Nurses Incapacity and Directive to Withdraw Labour by the Health Apex Council

We refer to the above matter and would want to state the following:

  • On the 8 of June 2020, nurses, together with other health workers represented by the Health Apex Council withdrew their labour citing incapacity.
  • From then onwards, whilst some health workers have not been attending work. some, including nurses, have continued to subsidise the government and have continued going to work.
  • In response, government has decided to remain quiet outside of an offer which was rejected the moment it was made on the basis that it does not address the incapacity all health workers are currently facing.
  • Government’s lack of action, and more importantly the refusal to engage the membership leadership on the ongoing job action suggests to us that it has still not accepted that its workers are incapacitated. Had it so accepted, urgent steps to address this situation would have been taken the moment we advised of our intention to withdraw labour.
  • We have taken this opportunity to write to our constituency of nurses just so to reinforce what we are all going through. We will use a lived example below:

Currently the RBZ trading rate of the Zimbabwean Dollar to the United States Dollar is at 57.30. What this means is that for every US$100, a person would legally get ZW$5,730.00

0ur survey has shown us that the majority of workers are not being paid ZW$5,730.00. Who this means is that the ordinary nurse is earning far below USS100, even using the already rejected 50% increment offered by government.

However, the reality on the ground is that very few goods and services are being offered at the RBZ rate. Rather, most pricing is made using the parallel market rate which currently stands at over 100 i.e. for every US$100.00 a person will go ZW$10.000. Using this measure, it means the majority of nurses are earning anything between US$30 — US$40.

Whilst the government would not want to make reference to the parallel market rate, we have no choice but to refer to it because it is our lived experience. It is the rate we are faced with when we have to transact even in established supermarkets. To put this in perspective, if one is to walk into a supermarket today with ZW$1,000 (being one third of the majority of nurses’ salaries), one would only be able to buy 2 litres cooking oil, two kg of sugar. 2 litres of drink, 2 kg of rice and 2 loaves of bread.

Despite the above, a nurse out has to pay for rent, school fees, medical fees and other essential items. For those who own cars, they cannot toot tool it up to full tank anymore because it now costs more than their salaries to do so.

Therefore, the reality which any reasonable person will accept is that we are incapacitated from attending work, even if we wanted to. The $3.000 average salary we coned is not sufficient to cover for basic needs without even adding the costs required for a nurse to attend work.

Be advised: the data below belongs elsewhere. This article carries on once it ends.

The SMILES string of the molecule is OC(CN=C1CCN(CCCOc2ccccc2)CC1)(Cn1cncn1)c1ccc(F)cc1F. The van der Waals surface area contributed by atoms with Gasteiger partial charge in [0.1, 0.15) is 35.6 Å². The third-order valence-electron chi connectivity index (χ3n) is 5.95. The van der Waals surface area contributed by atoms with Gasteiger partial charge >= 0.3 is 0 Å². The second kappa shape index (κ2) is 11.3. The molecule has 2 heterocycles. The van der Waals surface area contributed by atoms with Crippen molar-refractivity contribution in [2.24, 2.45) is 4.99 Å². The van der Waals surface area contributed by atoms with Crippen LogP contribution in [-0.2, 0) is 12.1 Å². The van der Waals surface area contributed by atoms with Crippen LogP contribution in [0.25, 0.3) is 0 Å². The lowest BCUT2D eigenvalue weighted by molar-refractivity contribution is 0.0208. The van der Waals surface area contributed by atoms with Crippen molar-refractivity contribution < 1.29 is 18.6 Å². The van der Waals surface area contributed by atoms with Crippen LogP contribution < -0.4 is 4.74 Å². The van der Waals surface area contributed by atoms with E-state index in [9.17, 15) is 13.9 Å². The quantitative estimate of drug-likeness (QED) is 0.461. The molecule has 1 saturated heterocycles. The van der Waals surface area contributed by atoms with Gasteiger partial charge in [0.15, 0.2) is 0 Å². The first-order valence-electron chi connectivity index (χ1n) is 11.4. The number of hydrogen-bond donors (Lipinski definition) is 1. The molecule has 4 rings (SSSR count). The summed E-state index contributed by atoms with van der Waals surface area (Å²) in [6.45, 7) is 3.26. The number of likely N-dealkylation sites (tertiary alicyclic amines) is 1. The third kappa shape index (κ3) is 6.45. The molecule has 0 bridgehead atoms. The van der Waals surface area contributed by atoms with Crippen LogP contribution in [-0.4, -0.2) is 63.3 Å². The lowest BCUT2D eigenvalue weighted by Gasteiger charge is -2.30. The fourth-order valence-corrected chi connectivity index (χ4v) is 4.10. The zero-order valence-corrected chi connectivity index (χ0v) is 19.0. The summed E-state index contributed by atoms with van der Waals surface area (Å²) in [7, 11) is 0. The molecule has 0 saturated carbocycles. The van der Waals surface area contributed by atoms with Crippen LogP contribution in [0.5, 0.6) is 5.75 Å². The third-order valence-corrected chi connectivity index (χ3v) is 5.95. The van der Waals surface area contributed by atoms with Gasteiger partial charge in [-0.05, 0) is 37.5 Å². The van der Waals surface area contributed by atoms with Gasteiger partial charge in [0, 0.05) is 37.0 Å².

The point we are trying to make above is that the salaries we are currently earning are so meagre as to amount to slave wages. If one is expected to attend to work. and yet cannot buy the most basic of things, it is as good as not being employed.

As the Zimbabwe Nurses Association which represents the largest number of nurses in Zimbabwe, we have a duty to look after the interests of our members. We therefore cannot condone the current situation and remain with a conscience when we know that a nurse has literally been turned into a pauper. Nurses make up a great chunk of the health delivery system and lives are saved every day through our contributions. If this is not enough for our employer to pay us a salary that recognises our importance and protects our dignity, then nothing else will.

Having discussed this with the Association Executive, we hereby call upon every nurse in Zimbabwe, from those working at a rural clinic in the most remote parts of the country all the w, up to those working at the Central hospitals, to immediately do the following:

  • For those who have not been going to work, continue withholding your labor.
  • To those who have been subsidising our employer by going to work, mostly because you may have an alternative source of income, we call upon you to reconsider this and withdraw your labour as well.

We remain hopeful that government is going to consider just how incapacitated we are and engage us to address this issue.

We trust the above is in order.

Source: Zimbabwe Nurses Association